Leda Seated with the Swan2020-07-14T10:14:51+00:00

Project Description

Leda Seated with the Swan (30-37 A.D.)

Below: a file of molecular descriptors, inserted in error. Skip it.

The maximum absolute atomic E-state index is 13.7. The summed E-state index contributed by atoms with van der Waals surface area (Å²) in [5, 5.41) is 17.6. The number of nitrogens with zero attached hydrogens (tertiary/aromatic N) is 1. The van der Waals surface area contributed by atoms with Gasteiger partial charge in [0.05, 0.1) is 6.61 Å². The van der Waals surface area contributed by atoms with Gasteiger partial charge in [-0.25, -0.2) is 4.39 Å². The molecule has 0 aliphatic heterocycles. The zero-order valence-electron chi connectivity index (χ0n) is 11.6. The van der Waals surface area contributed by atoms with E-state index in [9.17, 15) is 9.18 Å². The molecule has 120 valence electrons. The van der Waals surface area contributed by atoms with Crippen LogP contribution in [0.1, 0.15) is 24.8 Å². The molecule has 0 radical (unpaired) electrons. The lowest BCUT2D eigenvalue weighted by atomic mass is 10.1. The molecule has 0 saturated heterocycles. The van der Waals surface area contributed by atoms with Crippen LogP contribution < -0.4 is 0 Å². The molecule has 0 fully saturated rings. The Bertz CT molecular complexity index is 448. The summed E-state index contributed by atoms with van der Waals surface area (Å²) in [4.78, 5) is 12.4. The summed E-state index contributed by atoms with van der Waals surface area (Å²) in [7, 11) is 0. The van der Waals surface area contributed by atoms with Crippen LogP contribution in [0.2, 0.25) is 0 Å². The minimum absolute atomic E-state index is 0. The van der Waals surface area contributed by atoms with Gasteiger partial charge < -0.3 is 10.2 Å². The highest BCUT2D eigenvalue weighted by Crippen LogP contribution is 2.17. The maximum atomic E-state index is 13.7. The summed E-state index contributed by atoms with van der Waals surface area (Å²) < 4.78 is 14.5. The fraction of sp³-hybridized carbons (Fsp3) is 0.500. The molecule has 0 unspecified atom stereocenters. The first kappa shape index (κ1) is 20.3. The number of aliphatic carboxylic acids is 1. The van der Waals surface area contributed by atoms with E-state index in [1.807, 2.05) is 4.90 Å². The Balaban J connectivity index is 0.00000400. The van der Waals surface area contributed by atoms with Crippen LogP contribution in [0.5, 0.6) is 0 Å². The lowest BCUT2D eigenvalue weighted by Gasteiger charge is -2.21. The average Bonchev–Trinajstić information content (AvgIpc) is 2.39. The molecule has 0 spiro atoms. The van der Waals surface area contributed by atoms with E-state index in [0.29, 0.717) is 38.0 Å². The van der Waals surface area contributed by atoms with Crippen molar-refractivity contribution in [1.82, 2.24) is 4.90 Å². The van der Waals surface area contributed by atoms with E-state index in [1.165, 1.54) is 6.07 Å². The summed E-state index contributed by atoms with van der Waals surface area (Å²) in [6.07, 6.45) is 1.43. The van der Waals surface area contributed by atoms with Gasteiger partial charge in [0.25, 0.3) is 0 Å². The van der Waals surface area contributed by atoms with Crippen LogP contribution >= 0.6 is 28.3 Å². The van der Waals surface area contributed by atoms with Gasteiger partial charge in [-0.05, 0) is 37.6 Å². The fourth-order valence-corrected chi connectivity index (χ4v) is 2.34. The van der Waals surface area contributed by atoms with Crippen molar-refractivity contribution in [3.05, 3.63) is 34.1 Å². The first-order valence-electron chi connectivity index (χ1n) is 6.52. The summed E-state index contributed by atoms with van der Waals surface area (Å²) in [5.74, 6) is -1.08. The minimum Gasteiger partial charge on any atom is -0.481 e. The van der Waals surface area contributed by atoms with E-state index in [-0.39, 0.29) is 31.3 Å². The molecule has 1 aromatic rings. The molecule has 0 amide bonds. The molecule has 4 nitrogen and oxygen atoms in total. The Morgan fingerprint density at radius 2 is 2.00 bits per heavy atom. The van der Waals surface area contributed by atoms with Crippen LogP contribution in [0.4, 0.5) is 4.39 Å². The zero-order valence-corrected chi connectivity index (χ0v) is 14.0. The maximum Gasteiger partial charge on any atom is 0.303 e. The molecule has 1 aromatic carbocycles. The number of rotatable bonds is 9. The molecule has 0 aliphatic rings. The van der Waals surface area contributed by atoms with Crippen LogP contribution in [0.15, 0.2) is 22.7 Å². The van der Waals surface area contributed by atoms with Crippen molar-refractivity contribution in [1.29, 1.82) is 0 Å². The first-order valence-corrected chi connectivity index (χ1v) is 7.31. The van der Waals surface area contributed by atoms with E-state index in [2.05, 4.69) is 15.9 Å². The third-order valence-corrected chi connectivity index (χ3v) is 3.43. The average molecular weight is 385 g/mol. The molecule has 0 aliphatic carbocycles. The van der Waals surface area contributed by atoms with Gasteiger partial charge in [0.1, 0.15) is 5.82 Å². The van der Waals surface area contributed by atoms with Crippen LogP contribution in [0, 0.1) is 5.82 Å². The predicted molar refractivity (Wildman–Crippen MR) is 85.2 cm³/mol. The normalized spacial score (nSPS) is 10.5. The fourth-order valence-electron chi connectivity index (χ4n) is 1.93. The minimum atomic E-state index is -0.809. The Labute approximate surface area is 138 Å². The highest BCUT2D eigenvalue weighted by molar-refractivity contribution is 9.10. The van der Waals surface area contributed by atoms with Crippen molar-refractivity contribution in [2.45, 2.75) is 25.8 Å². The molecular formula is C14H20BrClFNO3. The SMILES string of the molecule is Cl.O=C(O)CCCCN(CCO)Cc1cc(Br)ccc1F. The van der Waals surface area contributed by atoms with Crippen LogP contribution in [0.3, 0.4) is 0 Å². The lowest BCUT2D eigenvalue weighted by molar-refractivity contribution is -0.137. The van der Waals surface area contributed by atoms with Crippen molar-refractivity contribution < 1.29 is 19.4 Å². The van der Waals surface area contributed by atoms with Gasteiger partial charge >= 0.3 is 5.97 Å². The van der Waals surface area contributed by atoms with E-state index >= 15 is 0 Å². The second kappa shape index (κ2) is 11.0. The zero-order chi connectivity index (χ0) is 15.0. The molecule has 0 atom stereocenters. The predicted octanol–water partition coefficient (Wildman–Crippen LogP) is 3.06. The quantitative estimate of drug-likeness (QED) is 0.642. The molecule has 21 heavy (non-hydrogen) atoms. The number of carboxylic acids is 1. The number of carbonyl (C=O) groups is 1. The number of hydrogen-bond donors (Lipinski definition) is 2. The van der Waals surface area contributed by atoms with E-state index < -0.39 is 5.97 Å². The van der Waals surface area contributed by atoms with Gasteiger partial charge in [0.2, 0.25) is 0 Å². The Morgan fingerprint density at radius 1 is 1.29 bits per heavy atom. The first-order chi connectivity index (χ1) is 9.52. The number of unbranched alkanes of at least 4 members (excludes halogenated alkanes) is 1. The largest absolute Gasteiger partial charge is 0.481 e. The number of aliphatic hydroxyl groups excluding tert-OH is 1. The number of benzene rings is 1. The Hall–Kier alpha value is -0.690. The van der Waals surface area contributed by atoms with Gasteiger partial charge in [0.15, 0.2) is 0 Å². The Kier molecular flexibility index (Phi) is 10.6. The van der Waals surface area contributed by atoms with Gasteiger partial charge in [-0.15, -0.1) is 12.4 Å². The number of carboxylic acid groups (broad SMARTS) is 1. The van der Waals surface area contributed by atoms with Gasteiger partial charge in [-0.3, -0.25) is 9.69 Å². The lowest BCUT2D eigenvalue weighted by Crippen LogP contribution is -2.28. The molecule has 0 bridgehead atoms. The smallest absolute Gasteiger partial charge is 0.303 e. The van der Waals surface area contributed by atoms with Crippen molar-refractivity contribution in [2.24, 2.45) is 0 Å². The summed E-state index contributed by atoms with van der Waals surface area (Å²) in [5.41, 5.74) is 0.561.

The head, placed on a slender neck, is that of a mature woman with an oval face and a small mouth with full lips. Her hair, parted in the centre, is rendered with gentle waves and held in place with a thin hairband; locks falling from her temples form curls in front of her ears. At the rear, the locks are gathered on the nape in a knot fastened by a ring. Behind her ears, two long locks, added during the 19th-century restoration, fall onto her shoulders. This is a portrait of Antonia Minor) the second daughter of Mark Antony and Octavia. The children of her marriage to Nero Claudius Drusus in 16 B.c. were Germanicus, Livilla and the future emperor Claudius. In A.D. 31 she revealed Sejanus’s conspiracy to Tiberius, and the present portrait, another copy of which is in the castle of Erbach, may be dated to this occasion. A model for women’s coiffures in the Napoleonic era and a perfect pendant to Pauline (no. 15), the head was installed in this room in 1889, when it was attached to the Leda. Evasio Gozzani mentioned the group in the report he sent to Prince Camillo Borghese on 25 May 1826, after an inspection carried out with Antonio D’Este and Massimiliano Laboureur, who were entrusted with the restoration work. The report was followed by a list of “Statues, and Works of Sculpture at the Villa Borghese judged worthy of Restoration, to be placed inside the Casino Nobile of the Same”, from which it may be deduced that this group formed part of the decoration of the Giardino del Lago. The Leda was also mentioned in the draft contract enclosed with the letter of 8 June 1826, in which Gozzani estimated the cost of restoring a dozen marble sculptures in the park as being 1,590 scudi. Because of its complexity, the group of the woman with the swan was one of the most. difficult to renovate: the work on it cost 225 scudi. The group was believed to be modern — apart from the head — until the cleaning carried out in 1996. The antique section comprises part of the rock with Leda’s legs, torso and part of the drapery. The armilla on her left arm and the garland of flowers in her hand are also original, as is the begging the prop that went from the right leg to support the swan, the leftmwing of which is antique. The love of Zeus, disguised as a swan, for the wife of Tyndareus, the king of Sparta, was depicted in many images ranging from those of the classical age to those of the Coptic Church, where the myth was interpreted as a prefiguration of the birth of Christ: a copy after Timotheus’s Leda is displayed in room VI (no. 18). In this case, the woman is lying on the banks of the Eurotas; the garland alludes to the activity of picking flowers and threading them together in which she was engaged. Until the rediscovery of the present work, sculptural evidence of this schema was limited to representations on sarcophagi (Museo Capitolino and Palazzo Corsetti, Rome). The sensuous gesture of the swan placing its beak on Leda’s breast has been well interpreted by the restorer, but the addition of the head stiffens the movement of the woman as she abandons herself to her avian lover. /

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